Skip to main content
The Keyword


Helping to solve for sustainability in Asia Pacific

World Resource Institute team analyze maps of Mumbai to help the Government identify high risk heat zones.

As a tech-forward region that’s home to a large percentage of global youth, there’s good reason to believe that the innovation that’s needed to engage in climate action — at scale and on time — will come from Asia Pacific. We’re already seeing that people across the region are becoming increasingly concerned, with searches for sustainability-related topics reaching record highs this year in countries like India, Australia and Singapore. And, decisively, people are looking for ways to learn and take action with top-searched queries like “how to be more sustainable” and “how to recycle”.

We see an opportunity for Google to support this drive to move from ambition to action in three key areas:

Addressing our own impact

Since Google was founded in 1998, we have built sustainability into everything we do. We’ve set ambitious global goals to minimize our own carbon footprint and maximize our contribution to global climate solutions.

Across Asia Pacific, the way we tackle our carbon, water, waste and ecological impact is tailored to each country. In every community we operate in, we want to support the ecosystems that are already in place. For example, in India, we partner with local NGOs to fund and restore wells and lakes, and improve access to water and sanitation.

Expanding clean energy is also critical for us to decarbonize operations, supply chains and reach net-zero emissions — and we think we can make an impact here that can expand access to clean energy at large. For example, last week we became a founding member of the Asia Clean Energy Coalition, a multi-stakeholder initiative to accelerate clean energy in Asia by improving policy and market environments in these markets. We’re also pleased to be supporting the Clean Energy Buyers Association (CEBA) and the Clean Energy Demand Initiative (CEDI) to expand their international efforts through a $1 million grant from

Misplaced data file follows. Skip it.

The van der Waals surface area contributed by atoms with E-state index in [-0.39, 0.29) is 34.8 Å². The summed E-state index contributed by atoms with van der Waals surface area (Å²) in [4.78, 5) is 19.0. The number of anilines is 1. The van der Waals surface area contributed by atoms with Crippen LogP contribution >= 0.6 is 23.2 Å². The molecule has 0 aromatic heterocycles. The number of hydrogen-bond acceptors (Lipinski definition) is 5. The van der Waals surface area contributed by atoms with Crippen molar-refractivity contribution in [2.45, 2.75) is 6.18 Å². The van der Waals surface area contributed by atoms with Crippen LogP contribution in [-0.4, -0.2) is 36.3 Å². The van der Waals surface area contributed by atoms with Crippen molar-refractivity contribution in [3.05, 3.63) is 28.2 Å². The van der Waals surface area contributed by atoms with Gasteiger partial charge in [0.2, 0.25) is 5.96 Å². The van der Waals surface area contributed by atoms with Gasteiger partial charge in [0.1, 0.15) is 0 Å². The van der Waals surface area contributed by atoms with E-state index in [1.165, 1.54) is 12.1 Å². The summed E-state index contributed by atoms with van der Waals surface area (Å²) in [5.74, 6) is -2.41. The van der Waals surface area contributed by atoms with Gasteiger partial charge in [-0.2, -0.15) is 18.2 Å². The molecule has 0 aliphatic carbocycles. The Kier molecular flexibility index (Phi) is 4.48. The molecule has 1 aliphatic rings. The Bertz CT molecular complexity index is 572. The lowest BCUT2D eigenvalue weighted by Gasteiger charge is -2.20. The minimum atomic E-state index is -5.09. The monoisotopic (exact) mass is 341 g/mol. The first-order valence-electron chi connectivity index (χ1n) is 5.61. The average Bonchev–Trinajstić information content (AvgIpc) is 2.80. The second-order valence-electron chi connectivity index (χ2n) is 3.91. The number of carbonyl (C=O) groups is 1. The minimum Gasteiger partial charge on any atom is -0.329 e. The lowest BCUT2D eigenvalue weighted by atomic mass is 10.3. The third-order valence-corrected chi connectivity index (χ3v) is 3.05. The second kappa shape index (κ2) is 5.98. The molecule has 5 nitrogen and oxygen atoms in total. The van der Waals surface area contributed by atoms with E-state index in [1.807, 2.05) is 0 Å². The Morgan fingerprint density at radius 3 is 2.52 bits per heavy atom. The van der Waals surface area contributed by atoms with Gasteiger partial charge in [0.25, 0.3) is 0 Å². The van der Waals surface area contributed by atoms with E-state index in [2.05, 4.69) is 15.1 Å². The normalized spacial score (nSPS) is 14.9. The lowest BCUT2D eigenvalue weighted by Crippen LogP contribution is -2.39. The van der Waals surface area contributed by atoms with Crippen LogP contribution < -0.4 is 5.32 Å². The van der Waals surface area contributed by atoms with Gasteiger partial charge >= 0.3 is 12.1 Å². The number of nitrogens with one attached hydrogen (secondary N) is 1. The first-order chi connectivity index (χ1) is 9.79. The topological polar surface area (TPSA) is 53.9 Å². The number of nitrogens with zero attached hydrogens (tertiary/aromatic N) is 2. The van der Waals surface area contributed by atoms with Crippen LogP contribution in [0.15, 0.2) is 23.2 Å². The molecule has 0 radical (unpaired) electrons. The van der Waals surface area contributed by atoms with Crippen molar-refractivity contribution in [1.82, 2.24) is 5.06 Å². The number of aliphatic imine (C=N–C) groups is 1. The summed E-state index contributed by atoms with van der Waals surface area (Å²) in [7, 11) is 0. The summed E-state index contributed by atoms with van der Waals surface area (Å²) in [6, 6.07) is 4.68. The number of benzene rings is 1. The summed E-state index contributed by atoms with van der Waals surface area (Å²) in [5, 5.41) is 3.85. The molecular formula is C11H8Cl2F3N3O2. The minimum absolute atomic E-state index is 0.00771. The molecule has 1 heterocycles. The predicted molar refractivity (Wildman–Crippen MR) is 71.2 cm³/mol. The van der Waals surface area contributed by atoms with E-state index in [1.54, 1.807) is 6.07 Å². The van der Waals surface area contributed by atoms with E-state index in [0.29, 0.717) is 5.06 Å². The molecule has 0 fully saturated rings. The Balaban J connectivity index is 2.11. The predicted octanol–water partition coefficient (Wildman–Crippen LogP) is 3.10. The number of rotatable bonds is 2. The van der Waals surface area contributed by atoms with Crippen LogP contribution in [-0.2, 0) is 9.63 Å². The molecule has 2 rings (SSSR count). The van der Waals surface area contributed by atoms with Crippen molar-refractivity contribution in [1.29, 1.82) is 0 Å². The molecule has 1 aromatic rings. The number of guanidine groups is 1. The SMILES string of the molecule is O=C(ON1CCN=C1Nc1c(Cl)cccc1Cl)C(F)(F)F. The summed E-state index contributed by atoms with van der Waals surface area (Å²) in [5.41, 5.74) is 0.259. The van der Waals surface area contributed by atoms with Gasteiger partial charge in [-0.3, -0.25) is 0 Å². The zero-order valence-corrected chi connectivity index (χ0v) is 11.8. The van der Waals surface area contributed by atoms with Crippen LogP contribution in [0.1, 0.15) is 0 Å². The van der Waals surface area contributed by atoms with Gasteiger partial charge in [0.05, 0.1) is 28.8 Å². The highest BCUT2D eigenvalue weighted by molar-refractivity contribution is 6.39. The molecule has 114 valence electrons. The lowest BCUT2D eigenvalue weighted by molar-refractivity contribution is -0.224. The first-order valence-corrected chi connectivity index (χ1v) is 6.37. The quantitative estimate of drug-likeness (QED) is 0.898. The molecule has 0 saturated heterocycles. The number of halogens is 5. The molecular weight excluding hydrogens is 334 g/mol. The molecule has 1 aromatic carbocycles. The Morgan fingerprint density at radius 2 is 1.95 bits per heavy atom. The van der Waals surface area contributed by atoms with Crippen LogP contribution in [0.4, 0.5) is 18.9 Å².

• A stone well, looking worn and cracked.

    The Gopinager Well in Hyderabad, a water source for the local community, was starting to deteriorate. Google partnered with a local NGO to restore the well to better conditions.

  • A person working to put bricks onto each other and build a well.

    The Gopinager Well in the process of being rebuilt and fortified. 

  • A large stone well with a blue mesh cover on top.

    The Gopinager Well after the restoration process.

  • A woman bending down to retrieve water from a well.

    The new and improved Gopinager well was immediately put to use, and has been helping locals source their water since its completion.

Making sustainable choices easier for everyone

As Search trends show, people across Asia Pacific are looking for more ways to practice sustainability, and we continue to build products and features that can help people make more sustainable choices in their day-to-day lives.

For example, the new Air Quality feature in Google Search and Maps uses AI to show the air quality conditions for the day, whether it’s unusually smoggy or dangerously smoky. Working with credible data provided by the National Environment Agency, we launched this feature last week in Singapore. This data can help people think about whether to stay outdoors or indoors, bringing more attention to the issue.